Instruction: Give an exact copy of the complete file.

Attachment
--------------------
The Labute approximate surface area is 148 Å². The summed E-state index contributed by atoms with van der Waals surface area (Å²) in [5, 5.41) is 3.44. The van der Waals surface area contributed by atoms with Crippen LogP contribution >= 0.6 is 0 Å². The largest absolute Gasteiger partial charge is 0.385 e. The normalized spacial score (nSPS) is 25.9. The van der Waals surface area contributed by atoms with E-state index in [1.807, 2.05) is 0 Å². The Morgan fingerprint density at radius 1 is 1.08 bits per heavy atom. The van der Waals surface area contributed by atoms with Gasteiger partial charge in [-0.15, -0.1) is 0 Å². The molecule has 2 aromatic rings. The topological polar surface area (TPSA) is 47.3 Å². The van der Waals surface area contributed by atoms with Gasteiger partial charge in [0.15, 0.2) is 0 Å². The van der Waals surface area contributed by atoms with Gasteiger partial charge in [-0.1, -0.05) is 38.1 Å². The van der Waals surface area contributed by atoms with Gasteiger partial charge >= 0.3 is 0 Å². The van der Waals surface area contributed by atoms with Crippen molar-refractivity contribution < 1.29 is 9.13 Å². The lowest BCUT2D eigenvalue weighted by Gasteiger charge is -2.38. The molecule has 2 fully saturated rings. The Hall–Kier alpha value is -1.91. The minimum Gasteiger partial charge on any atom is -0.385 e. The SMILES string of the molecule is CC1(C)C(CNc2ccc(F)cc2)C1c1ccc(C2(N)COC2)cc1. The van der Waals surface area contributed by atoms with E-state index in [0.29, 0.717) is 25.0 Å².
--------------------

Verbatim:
The Labute approximate surface area is 148 Å². The summed E-state index contributed by atoms with van der Waals surface area (Å²) in [5, 5.41) is 3.44. The van der Waals surface area contributed by atoms with Crippen LogP contribution >= 0.6 is 0 Å². The largest absolute Gasteiger partial charge is 0.385 e. The normalized spacial score (nSPS) is 25.9. The van der Waals surface area contributed by atoms with E-state index in [1.807, 2.05) is 0 Å². The Morgan fingerprint density at radius 1 is 1.08 bits per heavy atom. The van der Waals surface area contributed by atoms with Gasteiger partial charge in [-0.15, -0.1) is 0 Å². The molecule has 2 aromatic rings. The topological polar surface area (TPSA) is 47.3 Å². The van der Waals surface area contributed by atoms with Gasteiger partial charge in [0.15, 0.2) is 0 Å². The van der Waals surface area contributed by atoms with Gasteiger partial charge in [-0.1, -0.05) is 38.1 Å². The van der Waals surface area contributed by atoms with Gasteiger partial charge >= 0.3 is 0 Å². The van der Waals surface area contributed by atoms with Crippen molar-refractivity contribution < 1.29 is 9.13 Å². The lowest BCUT2D eigenvalue weighted by Gasteiger charge is -2.38. The molecule has 2 fully saturated rings. The Hall–Kier alpha value is -1.91. The minimum Gasteiger partial charge on any atom is -0.385 e. The SMILES string of the molecule is CC1(C)C(CNc2ccc(F)cc2)C1c1ccc(C2(N)COC2)cc1. The van der Waals surface area contributed by atoms with E-state index in [0.29, 0.717) is 25.0 Å².